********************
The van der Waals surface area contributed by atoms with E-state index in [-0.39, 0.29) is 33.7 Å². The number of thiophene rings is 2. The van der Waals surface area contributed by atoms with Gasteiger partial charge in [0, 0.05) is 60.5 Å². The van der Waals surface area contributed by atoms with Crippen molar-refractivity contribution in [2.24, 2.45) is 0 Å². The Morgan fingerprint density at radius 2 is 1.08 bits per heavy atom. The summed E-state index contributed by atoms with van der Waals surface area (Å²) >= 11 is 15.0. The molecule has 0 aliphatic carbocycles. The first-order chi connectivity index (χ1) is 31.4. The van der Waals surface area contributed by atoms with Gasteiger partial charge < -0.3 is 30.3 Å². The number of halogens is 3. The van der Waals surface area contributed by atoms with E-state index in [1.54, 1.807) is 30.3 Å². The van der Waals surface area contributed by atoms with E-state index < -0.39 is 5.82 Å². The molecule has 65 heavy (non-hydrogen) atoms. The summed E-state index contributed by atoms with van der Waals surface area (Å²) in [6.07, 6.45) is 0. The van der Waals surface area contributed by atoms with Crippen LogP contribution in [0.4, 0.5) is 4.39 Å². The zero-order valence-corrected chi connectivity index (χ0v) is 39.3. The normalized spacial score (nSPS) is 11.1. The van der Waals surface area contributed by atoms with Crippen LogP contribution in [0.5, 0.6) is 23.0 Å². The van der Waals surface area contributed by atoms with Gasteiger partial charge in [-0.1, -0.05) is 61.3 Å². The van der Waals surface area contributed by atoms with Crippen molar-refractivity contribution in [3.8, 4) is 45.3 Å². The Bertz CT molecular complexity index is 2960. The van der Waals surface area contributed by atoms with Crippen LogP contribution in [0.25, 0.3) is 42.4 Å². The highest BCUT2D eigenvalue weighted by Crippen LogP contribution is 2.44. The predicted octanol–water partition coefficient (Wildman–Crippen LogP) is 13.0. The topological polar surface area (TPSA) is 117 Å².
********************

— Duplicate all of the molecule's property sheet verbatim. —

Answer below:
The van der Waals surface area contributed by atoms with E-state index in [-0.39, 0.29) is 33.7 Å². The number of thiophene rings is 2. The van der Waals surface area contributed by atoms with Gasteiger partial charge in [0, 0.05) is 60.5 Å². The van der Waals surface area contributed by atoms with Crippen molar-refractivity contribution in [2.24, 2.45) is 0 Å². The Morgan fingerprint density at radius 2 is 1.08 bits per heavy atom. The summed E-state index contributed by atoms with van der Waals surface area (Å²) >= 11 is 15.0. The molecule has 0 aliphatic carbocycles. The first-order chi connectivity index (χ1) is 31.4. The van der Waals surface area contributed by atoms with Gasteiger partial charge < -0.3 is 30.3 Å². The number of halogens is 3. The van der Waals surface area contributed by atoms with E-state index in [1.54, 1.807) is 30.3 Å². The van der Waals surface area contributed by atoms with E-state index < -0.39 is 5.82 Å². The molecule has 65 heavy (non-hydrogen) atoms. The summed E-state index contributed by atoms with van der Waals surface area (Å²) in [6.07, 6.45) is 0. The van der Waals surface area contributed by atoms with Crippen LogP contribution in [0.4, 0.5) is 4.39 Å². The zero-order valence-corrected chi connectivity index (χ0v) is 39.3. The normalized spacial score (nSPS) is 11.1. The van der Waals surface area contributed by atoms with Crippen LogP contribution in [0.5, 0.6) is 23.0 Å². The van der Waals surface area contributed by atoms with Gasteiger partial charge in [-0.1, -0.05) is 61.3 Å². The van der Waals surface area contributed by atoms with Crippen molar-refractivity contribution in [3.8, 4) is 45.3 Å². The Bertz CT molecular complexity index is 2960. The van der Waals surface area contributed by atoms with Crippen LogP contribution in [0.25, 0.3) is 42.4 Å². The highest BCUT2D eigenvalue weighted by Crippen LogP contribution is 2.44. The predicted octanol–water partition coefficient (Wildman–Crippen LogP) is 13.0. The topological polar surface area (TPSA) is 117 Å².